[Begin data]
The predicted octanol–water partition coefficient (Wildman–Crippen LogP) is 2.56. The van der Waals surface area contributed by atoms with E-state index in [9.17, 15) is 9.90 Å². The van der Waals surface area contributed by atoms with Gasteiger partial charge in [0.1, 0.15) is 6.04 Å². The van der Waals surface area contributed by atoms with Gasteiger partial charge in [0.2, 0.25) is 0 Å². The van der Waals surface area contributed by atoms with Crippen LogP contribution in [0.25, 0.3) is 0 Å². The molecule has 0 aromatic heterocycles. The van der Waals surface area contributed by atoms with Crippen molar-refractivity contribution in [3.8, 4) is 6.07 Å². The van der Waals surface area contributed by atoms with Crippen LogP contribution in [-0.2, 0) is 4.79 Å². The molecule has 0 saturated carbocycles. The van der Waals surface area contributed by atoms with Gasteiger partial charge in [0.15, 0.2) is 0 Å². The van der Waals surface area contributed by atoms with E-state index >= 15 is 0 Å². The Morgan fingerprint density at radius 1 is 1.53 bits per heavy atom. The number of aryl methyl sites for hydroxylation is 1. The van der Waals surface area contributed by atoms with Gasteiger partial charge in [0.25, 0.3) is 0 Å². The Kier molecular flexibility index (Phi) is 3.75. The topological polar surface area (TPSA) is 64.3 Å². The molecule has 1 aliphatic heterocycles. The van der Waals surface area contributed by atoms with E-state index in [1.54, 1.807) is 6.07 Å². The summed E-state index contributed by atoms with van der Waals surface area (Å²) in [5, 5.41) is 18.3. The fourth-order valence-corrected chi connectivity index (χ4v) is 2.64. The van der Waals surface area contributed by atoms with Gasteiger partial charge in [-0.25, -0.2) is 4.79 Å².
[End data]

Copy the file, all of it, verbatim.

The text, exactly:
The predicted octanol–water partition coefficient (Wildman–Crippen LogP) is 2.56. The van der Waals surface area contributed by atoms with E-state index in [9.17, 15) is 9.90 Å². The van der Waals surface area contributed by atoms with Gasteiger partial charge in [0.1, 0.15) is 6.04 Å². The van der Waals surface area contributed by atoms with Gasteiger partial charge in [0.2, 0.25) is 0 Å². The van der Waals surface area contributed by atoms with Crippen LogP contribution in [0.25, 0.3) is 0 Å². The molecule has 0 aromatic heterocycles. The van der Waals surface area contributed by atoms with Crippen molar-refractivity contribution in [3.8, 4) is 6.07 Å². The van der Waals surface area contributed by atoms with Crippen LogP contribution in [-0.2, 0) is 4.79 Å². The molecule has 0 saturated carbocycles. The van der Waals surface area contributed by atoms with Gasteiger partial charge in [0.15, 0.2) is 0 Å². The van der Waals surface area contributed by atoms with E-state index >= 15 is 0 Å². The Morgan fingerprint density at radius 1 is 1.53 bits per heavy atom. The number of aryl methyl sites for hydroxylation is 1. The van der Waals surface area contributed by atoms with Gasteiger partial charge in [0.25, 0.3) is 0 Å². The Kier molecular flexibility index (Phi) is 3.75. The topological polar surface area (TPSA) is 64.3 Å². The molecule has 1 aliphatic heterocycles. The van der Waals surface area contributed by atoms with E-state index in [1.54, 1.807) is 6.07 Å². The summed E-state index contributed by atoms with van der Waals surface area (Å²) in [5, 5.41) is 18.3. The fourth-order valence-corrected chi connectivity index (χ4v) is 2.64. The van der Waals surface area contributed by atoms with Gasteiger partial charge in [-0.25, -0.2) is 4.79 Å².